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One of my peers is a product manager and he is very bad at his job. So bad that I had one of my developers switch projects just to get away from working with him.

I've tried coaching him, but he doesn't seem to learn anything.

I've tried pairing him with a developer that has product management experience, but after that developer got praises, he started circumventing her.

I've tried bulling him into doing the right things.

I've escalated him multiple times, but most of the time I got "he wears many hats" and "he has done so much for the project" and at some point I was told straight forward to stop complaining.

I'm out of ideas.

Can anyone suggest any other approach ?

Edit: I like my job, and my team is great, I wouldn't want to leave.

Edit2: By peer I mean we share a direct manager relative to this specific project we are collaborating. I'm the development lead and he is the product manager and for some reason he also maintains control over the cloud account used to host the product, and many of the tools we use (jira, git, etc.)

I was trying to avoid giving specific examples because I didn't want this to get a rant vibe, and because I thought they would be irrelevant , but after reading @jcm answer I changed my mind. Here it goes, last issues, in reverse chronological order:

  • he was supposed to get approval for a new slack app, I had to remind him several times about this, and the cutover is next Tuesday, he finally got the approval , but without several key rights, which mean basically that half of our features won't work, despite me explaining several times why each right is necessary - he now expects us to find a workaround
  • I got a slack message at 1 AM my time in the day of a release scheduled at 8:30 AM asking for mandatory changes, half of the changes documented in jira half in a slack channel where most of my team has no access, so I had to implement them myself.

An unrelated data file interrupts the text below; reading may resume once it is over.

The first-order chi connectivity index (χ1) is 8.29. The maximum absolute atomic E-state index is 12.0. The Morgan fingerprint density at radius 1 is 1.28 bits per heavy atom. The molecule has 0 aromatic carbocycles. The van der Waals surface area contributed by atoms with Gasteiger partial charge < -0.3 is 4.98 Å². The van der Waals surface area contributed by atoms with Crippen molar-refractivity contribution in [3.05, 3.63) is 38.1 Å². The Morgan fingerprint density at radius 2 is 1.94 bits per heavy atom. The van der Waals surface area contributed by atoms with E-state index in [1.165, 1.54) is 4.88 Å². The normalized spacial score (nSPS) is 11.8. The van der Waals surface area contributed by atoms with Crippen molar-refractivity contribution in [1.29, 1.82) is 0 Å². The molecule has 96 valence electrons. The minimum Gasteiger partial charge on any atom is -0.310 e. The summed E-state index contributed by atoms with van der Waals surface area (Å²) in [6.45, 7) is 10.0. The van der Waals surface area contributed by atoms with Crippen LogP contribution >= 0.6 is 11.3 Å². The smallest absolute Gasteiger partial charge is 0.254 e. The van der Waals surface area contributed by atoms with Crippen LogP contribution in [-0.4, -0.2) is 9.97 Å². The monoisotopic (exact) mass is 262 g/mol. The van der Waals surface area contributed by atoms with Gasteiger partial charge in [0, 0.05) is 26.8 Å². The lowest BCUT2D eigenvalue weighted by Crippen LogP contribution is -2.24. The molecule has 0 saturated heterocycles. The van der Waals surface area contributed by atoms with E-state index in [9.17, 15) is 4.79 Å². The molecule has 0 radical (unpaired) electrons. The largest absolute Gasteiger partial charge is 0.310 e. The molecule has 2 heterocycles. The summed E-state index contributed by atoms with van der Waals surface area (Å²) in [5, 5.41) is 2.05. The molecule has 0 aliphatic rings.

• the same changes included a announcement for the frontpage of the application full of misspellings and logical errors, but he wasn't available prior to the release to clarify stuff.
  • he complained to management that we had to delay the release 15 minutes to integrate his latest changes
  • he talked with a team that uses some parts of our API for a mobile product, he agreed for us to "add a new field named X" into the "API that shows the profile". this was several weeks ago, and it has to go out next week, but it was communicated to me this week, and they basically refuse to tell me what is the field for, what is it's purpose should it be searchable, should it change behavior. "Just add the field".
  • we have to periodically import data from some stakeholders. despite a claiming that he validates the CSV, it's never validated, most of the fields are filled with misspellings, columns are switched, data is missing or in wrong format.
  • his specifications make no sense - I pointed out an issue with the way the other team that uses our api and creates profiles that might result in login issues and asked him to file a jira ticket to track a fix - his ticket asks for "fixing the login flow"

These happened this week!

Generic: